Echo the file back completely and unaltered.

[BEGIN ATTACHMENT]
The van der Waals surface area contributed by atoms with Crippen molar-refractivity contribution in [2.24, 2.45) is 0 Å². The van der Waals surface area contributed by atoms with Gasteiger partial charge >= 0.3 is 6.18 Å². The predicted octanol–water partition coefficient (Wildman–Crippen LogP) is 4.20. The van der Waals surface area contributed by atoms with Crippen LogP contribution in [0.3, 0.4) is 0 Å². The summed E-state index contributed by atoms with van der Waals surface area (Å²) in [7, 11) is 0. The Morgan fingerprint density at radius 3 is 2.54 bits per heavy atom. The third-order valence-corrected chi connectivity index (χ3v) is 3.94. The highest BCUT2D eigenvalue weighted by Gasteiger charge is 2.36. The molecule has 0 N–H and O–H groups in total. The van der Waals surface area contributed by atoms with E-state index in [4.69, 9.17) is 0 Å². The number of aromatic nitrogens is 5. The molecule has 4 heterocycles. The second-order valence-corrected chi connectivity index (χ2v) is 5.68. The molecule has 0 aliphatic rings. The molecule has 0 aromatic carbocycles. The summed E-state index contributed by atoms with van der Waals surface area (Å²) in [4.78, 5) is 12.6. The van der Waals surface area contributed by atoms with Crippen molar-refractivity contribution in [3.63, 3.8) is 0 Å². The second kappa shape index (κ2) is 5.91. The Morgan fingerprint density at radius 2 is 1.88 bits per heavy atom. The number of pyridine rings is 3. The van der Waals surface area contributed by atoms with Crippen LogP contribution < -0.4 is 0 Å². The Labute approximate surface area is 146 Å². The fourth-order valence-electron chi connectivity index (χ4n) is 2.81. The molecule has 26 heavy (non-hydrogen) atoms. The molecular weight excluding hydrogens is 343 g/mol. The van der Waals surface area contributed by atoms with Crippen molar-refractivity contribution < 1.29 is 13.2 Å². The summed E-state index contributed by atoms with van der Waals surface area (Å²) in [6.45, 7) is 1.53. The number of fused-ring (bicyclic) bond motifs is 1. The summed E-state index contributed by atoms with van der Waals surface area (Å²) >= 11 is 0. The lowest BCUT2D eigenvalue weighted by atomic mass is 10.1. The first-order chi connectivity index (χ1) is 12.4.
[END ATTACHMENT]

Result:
The van der Waals surface area contributed by atoms with Crippen molar-refractivity contribution in [2.24, 2.45) is 0 Å². The van der Waals surface area contributed by atoms with Gasteiger partial charge >= 0.3 is 6.18 Å². The predicted octanol–water partition coefficient (Wildman–Crippen LogP) is 4.20. The van der Waals surface area contributed by atoms with Crippen LogP contribution in [0.3, 0.4) is 0 Å². The summed E-state index contributed by atoms with van der Waals surface area (Å²) in [7, 11) is 0. The Morgan fingerprint density at radius 3 is 2.54 bits per heavy atom. The third-order valence-corrected chi connectivity index (χ3v) is 3.94. The highest BCUT2D eigenvalue weighted by Gasteiger charge is 2.36. The molecule has 0 N–H and O–H groups in total. The van der Waals surface area contributed by atoms with E-state index in [4.69, 9.17) is 0 Å². The number of aromatic nitrogens is 5. The molecule has 4 heterocycles. The second-order valence-corrected chi connectivity index (χ2v) is 5.68. The molecule has 0 aliphatic rings. The molecule has 0 aromatic carbocycles. The summed E-state index contributed by atoms with van der Waals surface area (Å²) in [4.78, 5) is 12.6. The van der Waals surface area contributed by atoms with Crippen molar-refractivity contribution in [3.63, 3.8) is 0 Å². The second kappa shape index (κ2) is 5.91. The Morgan fingerprint density at radius 2 is 1.88 bits per heavy atom. The number of pyridine rings is 3. The van der Waals surface area contributed by atoms with Crippen LogP contribution < -0.4 is 0 Å². The Labute approximate surface area is 146 Å². The fourth-order valence-electron chi connectivity index (χ4n) is 2.81. The molecule has 26 heavy (non-hydrogen) atoms. The molecular weight excluding hydrogens is 343 g/mol. The van der Waals surface area contributed by atoms with Crippen molar-refractivity contribution < 1.29 is 13.2 Å². The summed E-state index contributed by atoms with van der Waals surface area (Å²) in [6.45, 7) is 1.53. The number of fused-ring (bicyclic) bond motifs is 1. The summed E-state index contributed by atoms with van der Waals surface area (Å²) >= 11 is 0. The lowest BCUT2D eigenvalue weighted by atomic mass is 10.1. The first-order chi connectivity index (χ1) is 12.4.